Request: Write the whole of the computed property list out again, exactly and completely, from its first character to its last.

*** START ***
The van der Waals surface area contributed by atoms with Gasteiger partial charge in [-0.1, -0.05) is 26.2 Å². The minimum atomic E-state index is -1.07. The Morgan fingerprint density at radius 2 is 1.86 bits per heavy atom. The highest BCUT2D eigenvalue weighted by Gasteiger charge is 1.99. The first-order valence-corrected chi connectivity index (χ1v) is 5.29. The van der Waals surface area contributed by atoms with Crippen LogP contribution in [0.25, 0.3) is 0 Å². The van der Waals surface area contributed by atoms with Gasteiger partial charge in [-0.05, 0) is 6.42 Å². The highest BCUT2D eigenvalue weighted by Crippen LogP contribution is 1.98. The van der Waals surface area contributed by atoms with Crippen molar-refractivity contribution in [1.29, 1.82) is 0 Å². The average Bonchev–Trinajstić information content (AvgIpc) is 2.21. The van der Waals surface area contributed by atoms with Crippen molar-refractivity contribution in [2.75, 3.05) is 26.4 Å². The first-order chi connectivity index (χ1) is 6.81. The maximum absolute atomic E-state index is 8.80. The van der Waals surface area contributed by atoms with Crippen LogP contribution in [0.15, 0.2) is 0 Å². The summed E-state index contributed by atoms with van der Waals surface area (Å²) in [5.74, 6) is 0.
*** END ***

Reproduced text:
The van der Waals surface area contributed by atoms with Gasteiger partial charge in [-0.1, -0.05) is 26.2 Å². The minimum atomic E-state index is -1.07. The Morgan fingerprint density at radius 2 is 1.86 bits per heavy atom. The highest BCUT2D eigenvalue weighted by Gasteiger charge is 1.99. The first-order valence-corrected chi connectivity index (χ1v) is 5.29. The van der Waals surface area contributed by atoms with Crippen LogP contribution in [0.25, 0.3) is 0 Å². The van der Waals surface area contributed by atoms with Gasteiger partial charge in [-0.05, 0) is 6.42 Å². The highest BCUT2D eigenvalue weighted by Crippen LogP contribution is 1.98. The van der Waals surface area contributed by atoms with Crippen molar-refractivity contribution in [1.29, 1.82) is 0 Å². The average Bonchev–Trinajstić information content (AvgIpc) is 2.21. The van der Waals surface area contributed by atoms with Crippen molar-refractivity contribution in [2.75, 3.05) is 26.4 Å². The first-order chi connectivity index (χ1) is 6.81. The maximum absolute atomic E-state index is 8.80. The van der Waals surface area contributed by atoms with Crippen LogP contribution in [0.15, 0.2) is 0 Å². The summed E-state index contributed by atoms with van der Waals surface area (Å²) in [5.74, 6) is 0.